Agility is hard.
But the alternative is harder: endlessly chasing features but not seeing an impact, people overloaded, falling behind schedule, mounting tech debt, and a lack of quality.
Agility is hard.
It’s hard for engineers because they take on a lot of responsibility. It’s hard for product managers because it needs ruthless prioritisation. It’s hard for everyone because it requires collaboration and that can take people outside their comfort zone.
Being Agile is a lot of work, but it feels manageable. It feels like a team effort, where members of the team help each other.
It feels like there’s always some pressure on the team to deliver, but the team is focused so there’s space for deep collaboration. There’s also space for deep solo work but it’s never too long before getting feedback.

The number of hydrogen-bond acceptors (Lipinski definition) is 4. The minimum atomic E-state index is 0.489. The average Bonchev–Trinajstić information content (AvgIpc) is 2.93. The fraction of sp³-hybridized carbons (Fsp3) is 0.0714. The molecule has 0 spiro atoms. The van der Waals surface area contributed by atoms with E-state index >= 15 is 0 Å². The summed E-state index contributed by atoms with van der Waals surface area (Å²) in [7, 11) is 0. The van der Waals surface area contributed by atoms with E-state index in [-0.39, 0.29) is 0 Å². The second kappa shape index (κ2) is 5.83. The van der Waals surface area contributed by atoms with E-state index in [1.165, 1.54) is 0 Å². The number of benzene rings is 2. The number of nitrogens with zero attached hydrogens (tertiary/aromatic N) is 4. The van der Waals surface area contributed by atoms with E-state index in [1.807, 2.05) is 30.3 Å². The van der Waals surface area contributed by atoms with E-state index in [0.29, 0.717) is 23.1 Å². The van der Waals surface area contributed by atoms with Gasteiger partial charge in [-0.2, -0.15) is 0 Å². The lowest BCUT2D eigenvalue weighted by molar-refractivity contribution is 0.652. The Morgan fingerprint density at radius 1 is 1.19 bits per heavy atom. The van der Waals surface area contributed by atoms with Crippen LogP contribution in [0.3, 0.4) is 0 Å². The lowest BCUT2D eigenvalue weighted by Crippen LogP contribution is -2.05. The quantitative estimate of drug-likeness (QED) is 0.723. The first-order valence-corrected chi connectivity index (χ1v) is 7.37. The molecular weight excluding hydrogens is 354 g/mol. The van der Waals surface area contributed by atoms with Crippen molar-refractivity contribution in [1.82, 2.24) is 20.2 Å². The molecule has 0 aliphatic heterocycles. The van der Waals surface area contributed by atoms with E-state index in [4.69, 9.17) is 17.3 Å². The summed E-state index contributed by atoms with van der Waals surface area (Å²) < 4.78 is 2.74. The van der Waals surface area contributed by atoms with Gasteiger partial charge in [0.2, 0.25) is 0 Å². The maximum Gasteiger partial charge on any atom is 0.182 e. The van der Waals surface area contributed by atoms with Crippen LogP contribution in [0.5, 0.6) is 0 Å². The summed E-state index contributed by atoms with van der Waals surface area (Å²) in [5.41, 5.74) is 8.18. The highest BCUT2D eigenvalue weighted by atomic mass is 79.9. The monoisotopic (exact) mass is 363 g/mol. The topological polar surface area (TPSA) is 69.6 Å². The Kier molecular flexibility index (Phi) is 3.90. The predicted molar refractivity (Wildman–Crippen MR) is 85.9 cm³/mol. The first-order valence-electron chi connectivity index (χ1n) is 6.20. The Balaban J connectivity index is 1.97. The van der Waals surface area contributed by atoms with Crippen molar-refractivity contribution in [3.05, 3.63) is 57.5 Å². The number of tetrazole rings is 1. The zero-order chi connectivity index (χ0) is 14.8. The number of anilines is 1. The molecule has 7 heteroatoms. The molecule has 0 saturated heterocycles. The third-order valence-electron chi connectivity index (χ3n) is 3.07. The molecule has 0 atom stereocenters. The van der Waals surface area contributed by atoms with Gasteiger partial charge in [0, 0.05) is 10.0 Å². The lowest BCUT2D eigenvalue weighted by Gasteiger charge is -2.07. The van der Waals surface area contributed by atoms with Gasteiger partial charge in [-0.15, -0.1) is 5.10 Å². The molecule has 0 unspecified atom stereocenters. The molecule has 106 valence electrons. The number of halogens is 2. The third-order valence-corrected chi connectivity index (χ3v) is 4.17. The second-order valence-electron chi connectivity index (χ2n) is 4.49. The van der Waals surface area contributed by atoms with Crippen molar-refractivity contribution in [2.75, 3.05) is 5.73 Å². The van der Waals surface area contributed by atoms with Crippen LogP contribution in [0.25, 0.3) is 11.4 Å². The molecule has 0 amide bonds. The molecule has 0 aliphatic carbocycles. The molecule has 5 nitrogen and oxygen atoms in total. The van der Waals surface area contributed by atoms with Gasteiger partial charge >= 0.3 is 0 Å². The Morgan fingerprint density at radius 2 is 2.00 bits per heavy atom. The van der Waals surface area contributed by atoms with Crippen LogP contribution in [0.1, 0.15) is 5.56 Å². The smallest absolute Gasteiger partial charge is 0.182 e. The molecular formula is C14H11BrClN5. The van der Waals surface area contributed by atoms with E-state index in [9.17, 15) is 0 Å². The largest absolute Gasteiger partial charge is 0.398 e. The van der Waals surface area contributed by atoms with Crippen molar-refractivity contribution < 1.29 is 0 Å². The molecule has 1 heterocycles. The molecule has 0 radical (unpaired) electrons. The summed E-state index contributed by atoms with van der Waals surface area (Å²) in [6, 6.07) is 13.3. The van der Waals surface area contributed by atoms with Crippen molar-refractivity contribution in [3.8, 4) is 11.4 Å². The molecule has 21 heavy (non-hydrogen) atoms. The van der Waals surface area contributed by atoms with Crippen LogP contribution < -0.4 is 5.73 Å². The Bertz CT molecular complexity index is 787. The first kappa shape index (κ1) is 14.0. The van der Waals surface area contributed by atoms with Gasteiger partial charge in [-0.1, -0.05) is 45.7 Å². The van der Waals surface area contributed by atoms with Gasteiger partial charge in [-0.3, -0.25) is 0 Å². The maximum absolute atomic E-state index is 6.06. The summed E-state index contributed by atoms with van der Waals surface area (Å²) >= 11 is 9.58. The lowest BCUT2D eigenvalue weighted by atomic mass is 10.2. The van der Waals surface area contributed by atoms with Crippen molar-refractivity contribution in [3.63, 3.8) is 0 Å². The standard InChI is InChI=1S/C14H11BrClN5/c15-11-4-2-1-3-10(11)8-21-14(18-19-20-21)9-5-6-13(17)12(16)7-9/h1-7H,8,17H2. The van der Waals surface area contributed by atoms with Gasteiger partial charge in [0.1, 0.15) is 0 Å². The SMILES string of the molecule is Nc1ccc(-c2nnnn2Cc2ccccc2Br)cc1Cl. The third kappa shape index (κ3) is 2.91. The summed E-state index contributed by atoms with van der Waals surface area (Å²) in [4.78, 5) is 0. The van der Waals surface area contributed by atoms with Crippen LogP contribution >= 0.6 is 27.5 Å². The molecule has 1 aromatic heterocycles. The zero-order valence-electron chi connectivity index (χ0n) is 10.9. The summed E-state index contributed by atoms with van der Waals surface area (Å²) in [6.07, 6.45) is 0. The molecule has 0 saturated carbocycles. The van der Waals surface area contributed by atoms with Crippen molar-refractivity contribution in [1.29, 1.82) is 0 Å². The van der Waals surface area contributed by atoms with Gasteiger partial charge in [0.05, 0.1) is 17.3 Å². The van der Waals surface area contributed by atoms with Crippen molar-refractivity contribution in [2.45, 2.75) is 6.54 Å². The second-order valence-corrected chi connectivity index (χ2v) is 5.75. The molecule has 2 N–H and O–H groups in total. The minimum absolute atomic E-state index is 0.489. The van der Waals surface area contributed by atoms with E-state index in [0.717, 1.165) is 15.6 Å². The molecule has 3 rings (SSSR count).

It feels like there’s always some pressure on the team to deliver, but the pressure isn’t on everyone all the time. There’s some space to explore different ideas. It feels creative.
Agile can feel messy. Sometimes requirements are fuzzy. Sometimes people step outside what’s usually expected from someone with their job title. Sometimes engineers help figure out requirements. Sometimes different people have different ideas about a particular challenge, or what the solution should be. There’s space for people to share their views but discussions are focused. Plenty of conversations happen outside meetings but anything important is shared with the team.
It feels productive. It’s less bureaucratic than before. It doesn’t feel perfect but it feels good.
Agility is hard, but it’s harder not being Agile.
Once you’ve experienced Agile it’s hard to go back.